LIV Golf, PGA Tour to merge after two contentious years

After two years of intense vitriol, with much focused on the Saudi-backed league’s ties to 9/11, the PGA Tour will merge with its top challenger.

The PGA Tour has agreed to merge with LIV Golf, a rival backed by the Saudi Arabia Public Investment Fund, ending all pending litigation between the two entities.

The deal would combine the PGA Tour’s and LIV Golf’s commercial businesses and rights into a new, yet-to-be-named for-profit company, which would include DP World Tour, also known as the PGA European Tour.


Driving the news: Saudi Arabia’s PIF is prepared to invest billions of new capital into the new entity.

  • The agreement will require the approval of the PGA Tour policy board.
  • The deal comes after LIV Golf sued The PGA Tour alleging anti-competitive practices for banning its players, while the tour countersued, claiming LIV was stifling competition.
  • The upstart league had lured multiple high-profile players, such as Phil Mickelson and Bubba Watson, from the PGA Tour after the tour had banned the players from competing in LIV’s events.
  • The deal comes soon after LIV golfer Brooks Koepka won the PGA Championship, one of four major titles in men’s golf.

The backstory: The two organizations had filed a series of antitrust claims against the other in recent months. The PGA Tour looked at the game of golf “on a global basis,” as it has seen more growth in the sport outside of the U.S. The merger will require the approval of the PGA Tour policy board.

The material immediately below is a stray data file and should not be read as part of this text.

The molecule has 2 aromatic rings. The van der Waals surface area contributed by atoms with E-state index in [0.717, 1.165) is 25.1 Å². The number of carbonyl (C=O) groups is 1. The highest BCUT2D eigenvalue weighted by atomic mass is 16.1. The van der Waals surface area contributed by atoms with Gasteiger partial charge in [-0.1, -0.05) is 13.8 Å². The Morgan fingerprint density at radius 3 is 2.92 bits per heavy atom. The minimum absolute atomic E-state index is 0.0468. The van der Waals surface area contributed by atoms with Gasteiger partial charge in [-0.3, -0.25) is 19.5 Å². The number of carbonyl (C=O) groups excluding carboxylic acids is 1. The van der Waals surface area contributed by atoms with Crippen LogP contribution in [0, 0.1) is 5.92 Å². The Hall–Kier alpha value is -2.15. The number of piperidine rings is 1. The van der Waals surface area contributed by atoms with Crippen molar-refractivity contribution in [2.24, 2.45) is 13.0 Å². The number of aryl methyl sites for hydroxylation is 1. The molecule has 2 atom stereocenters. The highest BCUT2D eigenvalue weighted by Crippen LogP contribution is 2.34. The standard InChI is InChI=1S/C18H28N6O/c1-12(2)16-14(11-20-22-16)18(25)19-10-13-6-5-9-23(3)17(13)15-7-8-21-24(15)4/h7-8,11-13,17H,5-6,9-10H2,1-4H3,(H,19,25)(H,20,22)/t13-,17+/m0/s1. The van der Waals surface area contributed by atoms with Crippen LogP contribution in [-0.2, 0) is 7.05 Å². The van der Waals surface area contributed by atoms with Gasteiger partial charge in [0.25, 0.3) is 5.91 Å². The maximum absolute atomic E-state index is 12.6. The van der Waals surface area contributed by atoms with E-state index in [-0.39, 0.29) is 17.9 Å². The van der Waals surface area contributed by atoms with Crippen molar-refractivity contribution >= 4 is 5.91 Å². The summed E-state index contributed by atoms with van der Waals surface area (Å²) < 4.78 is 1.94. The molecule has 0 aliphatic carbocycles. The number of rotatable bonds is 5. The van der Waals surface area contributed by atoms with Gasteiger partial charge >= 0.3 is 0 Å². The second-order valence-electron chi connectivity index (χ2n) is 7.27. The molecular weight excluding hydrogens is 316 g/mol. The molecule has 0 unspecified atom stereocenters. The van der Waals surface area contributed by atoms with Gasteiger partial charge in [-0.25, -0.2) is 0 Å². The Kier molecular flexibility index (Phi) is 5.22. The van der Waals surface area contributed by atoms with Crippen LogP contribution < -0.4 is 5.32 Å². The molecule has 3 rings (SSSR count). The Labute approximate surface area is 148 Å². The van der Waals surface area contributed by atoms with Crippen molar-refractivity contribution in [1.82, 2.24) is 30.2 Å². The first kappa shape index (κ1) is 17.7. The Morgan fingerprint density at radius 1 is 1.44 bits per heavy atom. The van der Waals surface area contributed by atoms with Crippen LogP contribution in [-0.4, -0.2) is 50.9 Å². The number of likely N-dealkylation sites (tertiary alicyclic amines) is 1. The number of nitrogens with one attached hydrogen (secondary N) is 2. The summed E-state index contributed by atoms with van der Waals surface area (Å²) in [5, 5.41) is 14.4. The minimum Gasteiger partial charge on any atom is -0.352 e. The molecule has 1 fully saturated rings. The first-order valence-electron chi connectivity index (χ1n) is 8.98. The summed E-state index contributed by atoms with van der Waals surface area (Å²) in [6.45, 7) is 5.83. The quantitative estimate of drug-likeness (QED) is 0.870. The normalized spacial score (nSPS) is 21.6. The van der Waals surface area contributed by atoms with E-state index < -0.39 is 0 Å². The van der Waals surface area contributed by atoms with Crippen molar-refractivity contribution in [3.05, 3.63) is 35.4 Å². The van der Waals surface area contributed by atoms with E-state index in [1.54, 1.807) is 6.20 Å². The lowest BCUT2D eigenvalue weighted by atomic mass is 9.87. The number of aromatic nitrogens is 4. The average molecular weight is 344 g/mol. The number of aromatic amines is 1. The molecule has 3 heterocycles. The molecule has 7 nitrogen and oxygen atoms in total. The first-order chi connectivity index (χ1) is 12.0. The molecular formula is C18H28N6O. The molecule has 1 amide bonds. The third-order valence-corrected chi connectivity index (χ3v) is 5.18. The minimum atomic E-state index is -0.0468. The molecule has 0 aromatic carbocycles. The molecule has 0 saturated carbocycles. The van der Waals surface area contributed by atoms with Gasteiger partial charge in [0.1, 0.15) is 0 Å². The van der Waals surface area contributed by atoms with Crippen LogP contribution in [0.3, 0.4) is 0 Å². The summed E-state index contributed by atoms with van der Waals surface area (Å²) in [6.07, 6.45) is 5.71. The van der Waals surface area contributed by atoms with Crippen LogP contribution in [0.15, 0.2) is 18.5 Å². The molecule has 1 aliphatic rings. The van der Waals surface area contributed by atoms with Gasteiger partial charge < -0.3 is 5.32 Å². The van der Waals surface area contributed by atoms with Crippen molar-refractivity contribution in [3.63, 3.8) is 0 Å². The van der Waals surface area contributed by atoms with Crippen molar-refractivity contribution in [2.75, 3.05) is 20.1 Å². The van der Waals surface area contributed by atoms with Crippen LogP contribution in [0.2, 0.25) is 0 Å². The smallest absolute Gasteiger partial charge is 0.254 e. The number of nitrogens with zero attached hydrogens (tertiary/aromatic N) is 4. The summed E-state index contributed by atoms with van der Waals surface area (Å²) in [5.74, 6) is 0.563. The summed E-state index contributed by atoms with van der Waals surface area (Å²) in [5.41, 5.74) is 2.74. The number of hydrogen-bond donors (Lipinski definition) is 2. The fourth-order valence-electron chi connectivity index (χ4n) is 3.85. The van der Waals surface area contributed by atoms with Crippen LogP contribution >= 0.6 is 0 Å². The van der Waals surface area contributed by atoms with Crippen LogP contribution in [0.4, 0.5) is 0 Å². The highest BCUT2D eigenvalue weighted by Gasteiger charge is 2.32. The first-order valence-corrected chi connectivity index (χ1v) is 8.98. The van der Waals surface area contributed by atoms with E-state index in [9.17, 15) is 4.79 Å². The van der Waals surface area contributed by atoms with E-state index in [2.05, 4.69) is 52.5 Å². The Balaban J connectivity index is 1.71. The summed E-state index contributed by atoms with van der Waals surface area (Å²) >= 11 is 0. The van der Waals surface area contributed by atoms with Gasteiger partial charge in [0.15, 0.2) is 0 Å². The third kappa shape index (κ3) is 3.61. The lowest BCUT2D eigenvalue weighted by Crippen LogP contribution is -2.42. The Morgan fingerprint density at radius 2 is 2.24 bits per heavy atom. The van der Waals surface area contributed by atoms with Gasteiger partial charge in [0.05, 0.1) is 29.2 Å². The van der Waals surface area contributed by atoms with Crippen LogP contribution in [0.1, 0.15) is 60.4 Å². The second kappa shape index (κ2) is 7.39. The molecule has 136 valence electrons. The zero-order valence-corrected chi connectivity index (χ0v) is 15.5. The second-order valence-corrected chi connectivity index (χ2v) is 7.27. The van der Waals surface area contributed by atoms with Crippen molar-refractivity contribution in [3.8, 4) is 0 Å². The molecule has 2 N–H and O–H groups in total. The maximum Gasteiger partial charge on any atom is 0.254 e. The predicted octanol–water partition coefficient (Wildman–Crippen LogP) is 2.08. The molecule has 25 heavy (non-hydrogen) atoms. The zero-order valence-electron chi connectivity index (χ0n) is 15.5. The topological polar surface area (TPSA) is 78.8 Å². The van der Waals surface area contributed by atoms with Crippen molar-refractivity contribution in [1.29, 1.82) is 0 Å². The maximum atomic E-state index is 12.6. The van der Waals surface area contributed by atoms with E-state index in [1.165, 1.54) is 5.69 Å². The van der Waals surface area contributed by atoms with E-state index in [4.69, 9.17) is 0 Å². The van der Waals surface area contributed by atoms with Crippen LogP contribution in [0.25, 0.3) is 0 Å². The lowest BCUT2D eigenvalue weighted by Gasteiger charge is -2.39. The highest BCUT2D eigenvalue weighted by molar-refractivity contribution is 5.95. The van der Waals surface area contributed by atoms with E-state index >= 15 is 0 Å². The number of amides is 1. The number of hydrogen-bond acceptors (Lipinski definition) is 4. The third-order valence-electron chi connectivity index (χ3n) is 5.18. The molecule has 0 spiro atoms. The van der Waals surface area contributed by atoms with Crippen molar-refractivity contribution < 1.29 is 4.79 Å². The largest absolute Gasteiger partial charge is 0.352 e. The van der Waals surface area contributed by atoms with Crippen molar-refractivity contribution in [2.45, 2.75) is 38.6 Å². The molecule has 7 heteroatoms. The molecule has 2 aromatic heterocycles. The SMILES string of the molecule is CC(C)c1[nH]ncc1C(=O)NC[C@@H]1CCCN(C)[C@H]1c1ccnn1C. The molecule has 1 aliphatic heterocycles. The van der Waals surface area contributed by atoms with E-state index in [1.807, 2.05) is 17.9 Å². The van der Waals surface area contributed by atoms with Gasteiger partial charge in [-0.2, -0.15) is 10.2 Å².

• PIF Governor Yasir Al-Rumayyan said, “Whatever it takes that’s … what we’re committed for.” The groups will establish “a fair and objective process for any players who want to re-apply for membership with the PGA Tour or DP World Tour” following the end of the 2023 season, according to a release.
  • PIF has reportedly invested $2 billion into LIV already, and had aspirations of creating franchises and teams that could one day be sold. Critics of LIV have accused PIF of “sportswashing” by using the league to distract from the kingdom’s history of human rights violations.
  • Family members of those who perished in the Sept. 11, 2001, terrorist attacks have protested the league, including outside of events. Last year, Monahan said during an interview with CBS Sports that he had discussed these controversies with tour players.
  • During the interview, Monahan plainly stated the case against LIV Golf to golfers mulling taking their talents to the breakaway league: “Have you ever had to apologize for being a member of the PGA Tour?”
  • Former President Donald Trump, who has hosted a number of LIV Golf events at his golf courses, has defended those events, falsely claiming that “nobody’s gotten to the bottom of 9/11.”
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